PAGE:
Colt leant back against the bricks, each one radiating warmth as though having sucked it right out of the very air and storing it selfishly within themselves.
The wall rose up behind him, stretching high into the sky, as though guarding a prison rather than a school...
His hands found their way into his jean pockets, as he waited, keeping a keen eye on the various civilians wandering about the opposite street.
Several gave him strange glances as they passed , but he found it relatively easy to ignore.
Colt had been trying for years in attempt to hide his differences but, though they weren't outwardly visible, he had always suspected that there was something about him that had to give it away, in spite of his efforts.
So he just kept his head down and tried not to make a scene of himself. Blending in with the background as best he could.
But that became hard when someone almost young enough they could be in school, was seen leaning up against the outside of The Lights' Central High walls.
Glancing at his watch, he knew he didn't have long to wait.
The bell would ring shortly, and then a flood of high-school children would wash out over the street, seeming to come from nowhere, pouring from the gate that arched up a dozen meters to his left. Quentin, or so he hoped, would be amongst them, if she wasn't caught up talking to her friends, or her teachers, or anyone else she managed to bump into on the way here. That girl could talk up a storm with every stranger in the city, he was sure of it.
One Friday afternoon, when he came to pick her up, he'd been waiting for over an hour until she emerged. She'd scared him half to death, thinking she'd somehow gotten herself in trouble somewhere between the end-of-school bell, and the school gate. He'd been about to storm into the school in search of her, when she had skipped out, quite happily, as though she'd only been in there for five extra minutes, at the most.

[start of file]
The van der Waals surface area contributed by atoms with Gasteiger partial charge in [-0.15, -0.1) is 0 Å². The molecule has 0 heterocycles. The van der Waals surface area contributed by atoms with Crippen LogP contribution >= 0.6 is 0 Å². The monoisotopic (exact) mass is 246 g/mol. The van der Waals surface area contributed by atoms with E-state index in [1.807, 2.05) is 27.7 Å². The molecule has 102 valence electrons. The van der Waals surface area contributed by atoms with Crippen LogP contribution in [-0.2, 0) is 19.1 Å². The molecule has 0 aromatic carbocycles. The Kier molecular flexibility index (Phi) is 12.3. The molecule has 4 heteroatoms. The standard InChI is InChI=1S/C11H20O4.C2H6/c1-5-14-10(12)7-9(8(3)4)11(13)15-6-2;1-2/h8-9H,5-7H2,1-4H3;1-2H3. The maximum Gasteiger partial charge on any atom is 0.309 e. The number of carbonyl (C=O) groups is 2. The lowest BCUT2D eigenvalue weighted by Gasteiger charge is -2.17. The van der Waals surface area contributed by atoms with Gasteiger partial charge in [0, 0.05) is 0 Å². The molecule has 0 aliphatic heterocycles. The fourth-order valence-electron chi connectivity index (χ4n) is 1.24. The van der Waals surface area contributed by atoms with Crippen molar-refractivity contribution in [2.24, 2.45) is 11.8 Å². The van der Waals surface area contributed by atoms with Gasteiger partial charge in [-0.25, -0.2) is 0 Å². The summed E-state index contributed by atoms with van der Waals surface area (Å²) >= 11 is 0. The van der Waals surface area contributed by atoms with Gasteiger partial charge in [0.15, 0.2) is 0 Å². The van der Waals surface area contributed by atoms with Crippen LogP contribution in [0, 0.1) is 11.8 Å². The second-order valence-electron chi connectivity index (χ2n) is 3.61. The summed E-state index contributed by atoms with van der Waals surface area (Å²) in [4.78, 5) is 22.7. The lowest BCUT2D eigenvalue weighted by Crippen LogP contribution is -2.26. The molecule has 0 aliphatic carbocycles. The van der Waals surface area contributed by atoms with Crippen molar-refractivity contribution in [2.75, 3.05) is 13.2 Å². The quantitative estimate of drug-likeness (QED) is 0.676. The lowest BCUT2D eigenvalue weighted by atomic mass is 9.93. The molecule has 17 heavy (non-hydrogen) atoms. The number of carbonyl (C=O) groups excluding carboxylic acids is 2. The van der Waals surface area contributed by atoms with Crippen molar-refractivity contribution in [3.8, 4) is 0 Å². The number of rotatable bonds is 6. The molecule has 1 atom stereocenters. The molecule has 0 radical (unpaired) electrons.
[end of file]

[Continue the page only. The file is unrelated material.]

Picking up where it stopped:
The sound of that very bell – a loud, raucous gonging – cut through his thoughts
Not a minute later, the flood came. Each individual dressed up in their uniforms; a dull, red and grey thing that made him glad he dropped out, young.
He searched through the ocean of youthful faces from his position against the wall, feeling slightly bombarded by the rising wave of their collective voices.
Colt had never been a fan of large crowds, and if he were to be honest with himself, he'd rather be anywhere else, as of this moment.
But he would never let Quentin walk home, by herself. There were far too many risks with traversing the southern city streets alone, even in full daylight.
He had promised both himself, and his sister, that he would do everything to take care of her, even if that meant subjecting himself to the hoard of teenagers that seemed never-ending as they streamed from the school gates.
Finally, his sister came into view, chatting heartily with two other girls her age.
She looked over and, upon seeing him, she began to wave dramatically. He rolled his eyes and lifted a hand in response.
The other girls glanced over in his direction, grinning amongst themselves.
Quentin looked just about ready to walk over when her friend said something, pulling her up short.
Though, from here, he could only hear faint murmuring of sound, he had trained himself, years ago, to be able to read lips from distances. It had come in handy more than a few times.
YOU ARE READING
In the year 2118, the people of The Lights celebrate the deeds of the Legacies: a team of superheroes that saved the city a century ago, transforming it into the utopia that stands strong where chaos once reigned. However; even surrounded by such a...